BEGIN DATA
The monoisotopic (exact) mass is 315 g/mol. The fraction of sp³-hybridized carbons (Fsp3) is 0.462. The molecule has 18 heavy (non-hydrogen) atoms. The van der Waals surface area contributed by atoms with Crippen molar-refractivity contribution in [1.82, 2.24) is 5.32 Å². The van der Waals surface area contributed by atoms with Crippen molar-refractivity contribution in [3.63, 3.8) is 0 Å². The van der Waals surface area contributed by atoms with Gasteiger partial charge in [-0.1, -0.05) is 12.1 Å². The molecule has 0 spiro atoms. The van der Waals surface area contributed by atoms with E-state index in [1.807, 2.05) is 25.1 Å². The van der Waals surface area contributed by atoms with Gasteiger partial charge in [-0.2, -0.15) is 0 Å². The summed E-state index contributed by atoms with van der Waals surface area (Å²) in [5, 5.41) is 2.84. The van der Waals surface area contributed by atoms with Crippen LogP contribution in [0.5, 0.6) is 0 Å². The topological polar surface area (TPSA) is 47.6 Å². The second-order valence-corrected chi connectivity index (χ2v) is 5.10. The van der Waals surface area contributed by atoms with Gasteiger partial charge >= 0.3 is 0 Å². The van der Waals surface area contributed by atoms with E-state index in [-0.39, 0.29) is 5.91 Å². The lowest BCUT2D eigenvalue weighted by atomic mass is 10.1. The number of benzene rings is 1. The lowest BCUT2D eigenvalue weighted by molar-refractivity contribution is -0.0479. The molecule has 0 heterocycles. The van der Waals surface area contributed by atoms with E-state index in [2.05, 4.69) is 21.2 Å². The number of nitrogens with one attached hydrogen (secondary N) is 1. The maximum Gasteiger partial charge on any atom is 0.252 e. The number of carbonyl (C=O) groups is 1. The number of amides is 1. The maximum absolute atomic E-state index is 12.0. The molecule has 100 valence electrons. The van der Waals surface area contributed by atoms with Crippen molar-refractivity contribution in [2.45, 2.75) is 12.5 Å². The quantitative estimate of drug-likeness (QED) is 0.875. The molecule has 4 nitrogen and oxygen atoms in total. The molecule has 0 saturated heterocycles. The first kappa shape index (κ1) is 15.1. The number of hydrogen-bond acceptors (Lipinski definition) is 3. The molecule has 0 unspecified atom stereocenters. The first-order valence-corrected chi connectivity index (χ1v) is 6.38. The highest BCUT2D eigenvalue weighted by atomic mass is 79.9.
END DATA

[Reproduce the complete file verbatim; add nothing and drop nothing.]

The monoisotopic (exact) mass is 315 g/mol. The fraction of sp³-hybridized carbons (Fsp3) is 0.462. The molecule has 18 heavy (non-hydrogen) atoms. The van der Waals surface area contributed by atoms with Crippen molar-refractivity contribution in [1.82, 2.24) is 5.32 Å². The van der Waals surface area contributed by atoms with Crippen molar-refractivity contribution in [3.63, 3.8) is 0 Å². The van der Waals surface area contributed by atoms with Gasteiger partial charge in [-0.1, -0.05) is 12.1 Å². The molecule has 0 spiro atoms. The van der Waals surface area contributed by atoms with E-state index in [1.807, 2.05) is 25.1 Å². The van der Waals surface area contributed by atoms with Gasteiger partial charge in [-0.2, -0.15) is 0 Å². The summed E-state index contributed by atoms with van der Waals surface area (Å²) in [5, 5.41) is 2.84. The van der Waals surface area contributed by atoms with Crippen LogP contribution in [0.5, 0.6) is 0 Å². The topological polar surface area (TPSA) is 47.6 Å². The second-order valence-corrected chi connectivity index (χ2v) is 5.10. The van der Waals surface area contributed by atoms with Gasteiger partial charge >= 0.3 is 0 Å². The van der Waals surface area contributed by atoms with E-state index in [-0.39, 0.29) is 5.91 Å². The lowest BCUT2D eigenvalue weighted by atomic mass is 10.1. The number of benzene rings is 1. The lowest BCUT2D eigenvalue weighted by molar-refractivity contribution is -0.0479. The molecule has 0 heterocycles. The van der Waals surface area contributed by atoms with E-state index in [2.05, 4.69) is 21.2 Å². The number of nitrogens with one attached hydrogen (secondary N) is 1. The maximum Gasteiger partial charge on any atom is 0.252 e. The number of carbonyl (C=O) groups is 1. The number of amides is 1. The maximum absolute atomic E-state index is 12.0. The molecule has 100 valence electrons. The van der Waals surface area contributed by atoms with Crippen molar-refractivity contribution in [2.45, 2.75) is 12.5 Å². The quantitative estimate of drug-likeness (QED) is 0.875. The molecule has 4 nitrogen and oxygen atoms in total. The molecule has 0 saturated heterocycles. The first kappa shape index (κ1) is 15.1. The number of hydrogen-bond acceptors (Lipinski definition) is 3. The molecule has 0 unspecified atom stereocenters. The first-order valence-corrected chi connectivity index (χ1v) is 6.38. The highest BCUT2D eigenvalue weighted by atomic mass is 79.9.